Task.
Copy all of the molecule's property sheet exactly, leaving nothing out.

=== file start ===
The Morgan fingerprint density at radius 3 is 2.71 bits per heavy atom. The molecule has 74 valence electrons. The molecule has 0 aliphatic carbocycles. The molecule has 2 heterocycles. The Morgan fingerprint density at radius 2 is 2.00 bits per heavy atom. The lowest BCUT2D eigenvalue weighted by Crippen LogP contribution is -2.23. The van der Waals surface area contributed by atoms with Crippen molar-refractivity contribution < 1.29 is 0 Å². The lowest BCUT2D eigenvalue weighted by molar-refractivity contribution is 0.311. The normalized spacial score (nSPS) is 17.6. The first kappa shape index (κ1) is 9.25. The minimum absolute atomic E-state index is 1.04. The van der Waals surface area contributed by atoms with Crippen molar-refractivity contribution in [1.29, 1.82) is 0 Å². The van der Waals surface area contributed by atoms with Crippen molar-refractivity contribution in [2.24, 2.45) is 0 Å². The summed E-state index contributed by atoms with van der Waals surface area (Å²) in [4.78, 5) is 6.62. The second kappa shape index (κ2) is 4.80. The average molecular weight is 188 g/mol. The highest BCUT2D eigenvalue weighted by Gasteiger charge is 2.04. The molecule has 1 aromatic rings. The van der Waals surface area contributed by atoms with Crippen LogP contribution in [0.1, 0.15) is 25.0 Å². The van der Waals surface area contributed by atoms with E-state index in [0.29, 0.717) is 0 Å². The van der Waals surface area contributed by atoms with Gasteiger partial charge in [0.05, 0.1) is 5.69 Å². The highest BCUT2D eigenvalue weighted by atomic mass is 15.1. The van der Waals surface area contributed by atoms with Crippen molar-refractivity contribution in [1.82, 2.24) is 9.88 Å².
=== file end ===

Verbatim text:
The Morgan fingerprint density at radius 3 is 2.71 bits per heavy atom. The molecule has 74 valence electrons. The molecule has 0 aliphatic carbocycles. The molecule has 2 heterocycles. The Morgan fingerprint density at radius 2 is 2.00 bits per heavy atom. The lowest BCUT2D eigenvalue weighted by Crippen LogP contribution is -2.23. The van der Waals surface area contributed by atoms with Crippen molar-refractivity contribution < 1.29 is 0 Å². The lowest BCUT2D eigenvalue weighted by molar-refractivity contribution is 0.311. The normalized spacial score (nSPS) is 17.6. The first kappa shape index (κ1) is 9.25. The minimum absolute atomic E-state index is 1.04. The van der Waals surface area contributed by atoms with Crippen molar-refractivity contribution in [1.29, 1.82) is 0 Å². The van der Waals surface area contributed by atoms with Crippen molar-refractivity contribution in [2.24, 2.45) is 0 Å². The summed E-state index contributed by atoms with van der Waals surface area (Å²) in [4.78, 5) is 6.62. The second kappa shape index (κ2) is 4.80. The average molecular weight is 188 g/mol. The highest BCUT2D eigenvalue weighted by Gasteiger charge is 2.04. The molecule has 1 aromatic rings. The van der Waals surface area contributed by atoms with Crippen LogP contribution in [0.1, 0.15) is 25.0 Å². The van der Waals surface area contributed by atoms with E-state index in [0.29, 0.717) is 0 Å². The van der Waals surface area contributed by atoms with Gasteiger partial charge in [0.05, 0.1) is 5.69 Å². The highest BCUT2D eigenvalue weighted by atomic mass is 15.1. The van der Waals surface area contributed by atoms with Crippen molar-refractivity contribution in [1.82, 2.24) is 9.88 Å².